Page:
Now I ask you how can you build a sustainable business with the above scenario? Free or cheap shipping takes long and is unreliable, you will get complaints, bad reviews and even legal threats,  express shipping (DHL, Aramex, TNT etc.) that the above rep wants you to use is so expensive it will erode your profit margins. It is also important to read the reviews of the popular sites used for dropshipping: GeekBuying, Banggood, Gearbest etc. and see that even in countries with efficient customs there are problems, goods being sent back for repair then they refuse to accept the package. In general there also seems to be a nonchalant attitude once you have made payment, then there is suddenly no stock and no ETA on when stock will arrive, which makes a compelling case to either come up with a local solution or avoid this business entirely as attractive the notion of not holding stock sounds.

And this problem is not just online or with electronics, there was a fashion boutique that had this as part of their business, they seemed to be fairly successful and had shops in nice malls. They did have stock in their shops, but if you wanted something from a catalogue or a size of colour they didn’t have they would “order it” (read drop ship from China) it to the shop, they will call you when it arrived and you could collect it. They had a shop by Cavendish square in Cape Town, which is a fancy mall in Claremont, so you think it would be a different buying at a place like this than by someone on the internet. Nope, no different.

And let me illustrate why this can be a big problem, even when you have a physical outlet to collect from. My sister ordered a dress from them for her Matric ball, paid a deposit and they gave an ETA, well long story short, the dress never arrived (which is more common than you think with Chinese suppliers), yes we were refunded and we had enough time to hire a local to produce a copy of the dress she wanted. But this is no way to do business.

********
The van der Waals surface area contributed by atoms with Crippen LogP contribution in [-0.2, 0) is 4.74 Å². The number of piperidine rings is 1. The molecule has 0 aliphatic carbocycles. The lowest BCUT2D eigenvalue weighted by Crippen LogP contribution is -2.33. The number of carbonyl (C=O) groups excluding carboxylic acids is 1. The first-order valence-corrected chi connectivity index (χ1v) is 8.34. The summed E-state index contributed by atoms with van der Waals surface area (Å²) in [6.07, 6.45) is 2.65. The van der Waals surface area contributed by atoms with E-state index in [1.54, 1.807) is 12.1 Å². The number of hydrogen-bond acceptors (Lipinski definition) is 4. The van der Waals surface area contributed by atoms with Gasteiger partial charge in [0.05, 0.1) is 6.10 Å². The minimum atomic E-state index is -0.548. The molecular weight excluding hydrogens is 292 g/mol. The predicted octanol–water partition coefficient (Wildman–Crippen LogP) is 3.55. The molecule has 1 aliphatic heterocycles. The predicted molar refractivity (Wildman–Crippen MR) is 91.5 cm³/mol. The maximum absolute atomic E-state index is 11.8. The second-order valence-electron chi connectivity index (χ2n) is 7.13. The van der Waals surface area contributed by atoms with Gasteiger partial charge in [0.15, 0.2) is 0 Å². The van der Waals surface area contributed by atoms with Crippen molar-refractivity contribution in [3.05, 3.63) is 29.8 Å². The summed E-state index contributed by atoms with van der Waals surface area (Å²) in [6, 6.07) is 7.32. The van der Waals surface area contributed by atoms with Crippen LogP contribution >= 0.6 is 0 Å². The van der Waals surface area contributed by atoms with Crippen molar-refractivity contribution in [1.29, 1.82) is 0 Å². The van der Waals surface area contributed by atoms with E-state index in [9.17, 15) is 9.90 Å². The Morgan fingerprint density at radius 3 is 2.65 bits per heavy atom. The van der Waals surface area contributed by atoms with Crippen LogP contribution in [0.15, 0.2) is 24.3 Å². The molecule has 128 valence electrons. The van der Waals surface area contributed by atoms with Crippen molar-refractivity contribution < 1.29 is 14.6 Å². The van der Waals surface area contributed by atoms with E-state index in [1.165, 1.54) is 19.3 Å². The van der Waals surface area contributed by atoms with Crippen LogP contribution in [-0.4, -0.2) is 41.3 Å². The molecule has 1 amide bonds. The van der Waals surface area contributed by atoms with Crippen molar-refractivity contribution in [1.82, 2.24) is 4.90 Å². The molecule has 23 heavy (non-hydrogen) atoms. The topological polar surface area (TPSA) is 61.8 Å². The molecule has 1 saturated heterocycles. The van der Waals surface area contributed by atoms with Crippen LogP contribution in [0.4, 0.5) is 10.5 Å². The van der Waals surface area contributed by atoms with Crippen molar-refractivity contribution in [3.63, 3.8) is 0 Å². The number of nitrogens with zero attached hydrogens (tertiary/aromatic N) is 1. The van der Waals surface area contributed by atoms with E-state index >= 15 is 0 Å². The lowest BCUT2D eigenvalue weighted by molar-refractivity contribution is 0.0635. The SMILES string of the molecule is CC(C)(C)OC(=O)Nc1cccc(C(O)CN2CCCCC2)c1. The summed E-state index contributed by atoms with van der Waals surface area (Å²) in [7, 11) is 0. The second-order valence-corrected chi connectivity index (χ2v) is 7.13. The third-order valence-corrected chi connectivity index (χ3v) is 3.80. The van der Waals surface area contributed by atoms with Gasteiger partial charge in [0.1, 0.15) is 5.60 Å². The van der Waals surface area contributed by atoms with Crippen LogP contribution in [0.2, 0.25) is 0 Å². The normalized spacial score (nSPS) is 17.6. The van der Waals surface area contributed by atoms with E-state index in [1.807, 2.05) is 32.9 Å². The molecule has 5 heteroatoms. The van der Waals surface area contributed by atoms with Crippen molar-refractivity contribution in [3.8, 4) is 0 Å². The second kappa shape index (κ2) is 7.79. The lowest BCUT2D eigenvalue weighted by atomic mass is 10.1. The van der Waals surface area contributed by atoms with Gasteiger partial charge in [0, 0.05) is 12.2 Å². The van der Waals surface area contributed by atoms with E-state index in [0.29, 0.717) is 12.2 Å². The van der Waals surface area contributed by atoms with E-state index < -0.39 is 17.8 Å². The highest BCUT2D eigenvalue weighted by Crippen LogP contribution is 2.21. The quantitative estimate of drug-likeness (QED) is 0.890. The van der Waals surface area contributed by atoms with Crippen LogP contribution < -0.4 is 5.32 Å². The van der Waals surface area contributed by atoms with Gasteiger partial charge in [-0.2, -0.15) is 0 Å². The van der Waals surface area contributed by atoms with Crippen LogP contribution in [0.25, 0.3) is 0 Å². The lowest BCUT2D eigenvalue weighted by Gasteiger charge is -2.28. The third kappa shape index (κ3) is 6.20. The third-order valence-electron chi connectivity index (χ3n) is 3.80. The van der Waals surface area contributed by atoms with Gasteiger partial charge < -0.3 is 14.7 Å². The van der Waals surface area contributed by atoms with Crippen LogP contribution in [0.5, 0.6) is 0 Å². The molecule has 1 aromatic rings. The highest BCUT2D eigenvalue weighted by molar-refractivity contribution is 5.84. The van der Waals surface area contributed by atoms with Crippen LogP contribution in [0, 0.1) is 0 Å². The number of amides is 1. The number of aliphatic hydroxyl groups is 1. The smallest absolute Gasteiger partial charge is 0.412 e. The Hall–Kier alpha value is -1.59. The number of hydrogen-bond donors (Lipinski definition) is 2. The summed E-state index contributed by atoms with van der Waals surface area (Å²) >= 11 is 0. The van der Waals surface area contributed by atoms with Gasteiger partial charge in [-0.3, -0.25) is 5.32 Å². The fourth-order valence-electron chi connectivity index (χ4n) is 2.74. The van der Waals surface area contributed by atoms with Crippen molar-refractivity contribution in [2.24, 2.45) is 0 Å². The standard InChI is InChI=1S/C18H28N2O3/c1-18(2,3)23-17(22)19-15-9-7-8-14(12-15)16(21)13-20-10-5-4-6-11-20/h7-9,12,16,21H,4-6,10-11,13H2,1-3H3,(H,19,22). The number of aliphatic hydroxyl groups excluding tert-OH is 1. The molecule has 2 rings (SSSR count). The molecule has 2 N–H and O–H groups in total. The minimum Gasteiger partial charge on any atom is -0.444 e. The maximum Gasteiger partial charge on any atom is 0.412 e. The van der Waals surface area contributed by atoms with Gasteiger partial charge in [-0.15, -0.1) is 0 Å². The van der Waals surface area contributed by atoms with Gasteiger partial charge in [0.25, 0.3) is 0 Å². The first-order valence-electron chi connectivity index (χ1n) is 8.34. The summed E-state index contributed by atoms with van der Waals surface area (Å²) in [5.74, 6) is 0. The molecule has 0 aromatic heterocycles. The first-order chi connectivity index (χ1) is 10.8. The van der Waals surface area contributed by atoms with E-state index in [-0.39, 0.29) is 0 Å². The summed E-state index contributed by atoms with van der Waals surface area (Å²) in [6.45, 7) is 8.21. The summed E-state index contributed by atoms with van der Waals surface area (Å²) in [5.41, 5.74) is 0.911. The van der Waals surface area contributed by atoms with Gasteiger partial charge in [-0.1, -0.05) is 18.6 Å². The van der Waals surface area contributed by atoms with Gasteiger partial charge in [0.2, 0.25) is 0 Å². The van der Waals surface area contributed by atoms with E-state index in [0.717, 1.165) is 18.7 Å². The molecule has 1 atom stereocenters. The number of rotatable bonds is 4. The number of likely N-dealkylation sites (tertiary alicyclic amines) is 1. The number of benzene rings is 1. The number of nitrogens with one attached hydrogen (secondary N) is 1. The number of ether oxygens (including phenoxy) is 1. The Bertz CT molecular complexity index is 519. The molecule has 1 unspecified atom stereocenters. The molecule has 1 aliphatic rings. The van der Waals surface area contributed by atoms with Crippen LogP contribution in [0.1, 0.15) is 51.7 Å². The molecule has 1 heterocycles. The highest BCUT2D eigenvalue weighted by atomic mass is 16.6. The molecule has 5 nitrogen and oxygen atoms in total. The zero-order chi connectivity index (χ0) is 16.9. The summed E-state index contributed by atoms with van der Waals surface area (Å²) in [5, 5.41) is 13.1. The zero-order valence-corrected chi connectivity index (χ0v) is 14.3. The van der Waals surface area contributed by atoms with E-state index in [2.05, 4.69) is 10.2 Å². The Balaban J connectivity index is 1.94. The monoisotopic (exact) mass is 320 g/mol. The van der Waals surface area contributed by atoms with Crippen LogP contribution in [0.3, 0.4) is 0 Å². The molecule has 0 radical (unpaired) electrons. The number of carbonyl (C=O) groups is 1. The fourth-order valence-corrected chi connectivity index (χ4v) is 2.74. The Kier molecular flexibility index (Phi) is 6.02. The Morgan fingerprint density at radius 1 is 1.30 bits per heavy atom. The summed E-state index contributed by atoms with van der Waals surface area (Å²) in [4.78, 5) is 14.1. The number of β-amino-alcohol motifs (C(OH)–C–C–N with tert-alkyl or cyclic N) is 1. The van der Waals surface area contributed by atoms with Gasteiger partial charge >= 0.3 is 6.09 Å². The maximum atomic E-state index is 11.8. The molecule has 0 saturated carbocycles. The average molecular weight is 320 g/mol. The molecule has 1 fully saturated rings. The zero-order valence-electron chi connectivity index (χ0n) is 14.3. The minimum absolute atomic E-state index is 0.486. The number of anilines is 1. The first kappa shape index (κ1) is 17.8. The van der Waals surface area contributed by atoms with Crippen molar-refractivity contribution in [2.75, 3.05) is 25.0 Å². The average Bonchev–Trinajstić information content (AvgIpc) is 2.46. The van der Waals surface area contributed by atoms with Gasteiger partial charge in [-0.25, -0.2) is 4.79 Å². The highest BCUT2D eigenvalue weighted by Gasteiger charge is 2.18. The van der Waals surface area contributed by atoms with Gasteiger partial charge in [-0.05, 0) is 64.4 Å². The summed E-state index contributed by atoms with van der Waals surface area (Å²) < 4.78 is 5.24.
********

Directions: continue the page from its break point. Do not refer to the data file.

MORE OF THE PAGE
South Africa’s customs and postal service is too unreliable to bring the products in that route and DHL is too expensive (often more expensive than the product being shipped).

Now I can’t tell you what to do, if you want to run this business that way then its fine, many people make a good living from it, the owner of the boutique in question drove a supercar, even though this boutique is not a good example because they did hold stock, but drop shipping was a component of their business that allowed them to grow without the capital outlay of not holding a lot of stock, and to their credit they were very honest, when it didn’t arrive when they said it would they refunded the money no problem, no excuses, but it left a bitter taste in my mouth nonetheless.

I just want to illustrate the perils of this business model when shipping from another country. You can’t let people pay you for something and then make it their problem chase after it, negative reviews is very common for people who do this, and if your supplier don’t refund you, and you decide not to refund your customer, it could be misconstrued as fraud. Some sites that offer free shipping use shipping methods that cannot be tracked, so if a parcel goes missing, you don’t know whether it even left China (likely), container fell off the ship (probable) or if it was stolen at customs or SAPO depot (likelier).